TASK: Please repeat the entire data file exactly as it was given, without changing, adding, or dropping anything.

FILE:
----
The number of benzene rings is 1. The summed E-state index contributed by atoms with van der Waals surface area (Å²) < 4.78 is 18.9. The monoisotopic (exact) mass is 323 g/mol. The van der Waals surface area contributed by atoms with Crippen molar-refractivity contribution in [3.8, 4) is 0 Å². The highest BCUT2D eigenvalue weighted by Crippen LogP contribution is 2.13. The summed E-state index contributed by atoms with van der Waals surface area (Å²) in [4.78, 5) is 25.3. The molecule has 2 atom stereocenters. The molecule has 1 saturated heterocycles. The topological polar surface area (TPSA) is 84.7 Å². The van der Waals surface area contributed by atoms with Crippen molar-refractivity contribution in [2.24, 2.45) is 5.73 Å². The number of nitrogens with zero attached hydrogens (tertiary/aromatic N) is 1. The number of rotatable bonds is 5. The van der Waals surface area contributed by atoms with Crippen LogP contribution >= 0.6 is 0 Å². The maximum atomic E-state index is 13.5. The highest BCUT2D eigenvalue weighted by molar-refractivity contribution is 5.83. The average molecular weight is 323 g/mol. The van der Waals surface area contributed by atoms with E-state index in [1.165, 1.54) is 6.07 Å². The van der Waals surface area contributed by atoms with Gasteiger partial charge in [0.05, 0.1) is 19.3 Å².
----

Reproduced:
The number of benzene rings is 1. The summed E-state index contributed by atoms with van der Waals surface area (Å²) < 4.78 is 18.9. The monoisotopic (exact) mass is 323 g/mol. The van der Waals surface area contributed by atoms with Crippen molar-refractivity contribution in [3.8, 4) is 0 Å². The highest BCUT2D eigenvalue weighted by Crippen LogP contribution is 2.13. The summed E-state index contributed by atoms with van der Waals surface area (Å²) in [4.78, 5) is 25.3. The molecule has 2 atom stereocenters. The molecule has 1 saturated heterocycles. The topological polar surface area (TPSA) is 84.7 Å². The van der Waals surface area contributed by atoms with Crippen molar-refractivity contribution in [2.24, 2.45) is 5.73 Å². The number of nitrogens with zero attached hydrogens (tertiary/aromatic N) is 1. The number of rotatable bonds is 5. The van der Waals surface area contributed by atoms with Crippen LogP contribution >= 0.6 is 0 Å². The maximum atomic E-state index is 13.5. The highest BCUT2D eigenvalue weighted by molar-refractivity contribution is 5.83. The average molecular weight is 323 g/mol. The van der Waals surface area contributed by atoms with E-state index in [1.165, 1.54) is 6.07 Å². The van der Waals surface area contributed by atoms with Gasteiger partial charge in [0.05, 0.1) is 19.3 Å².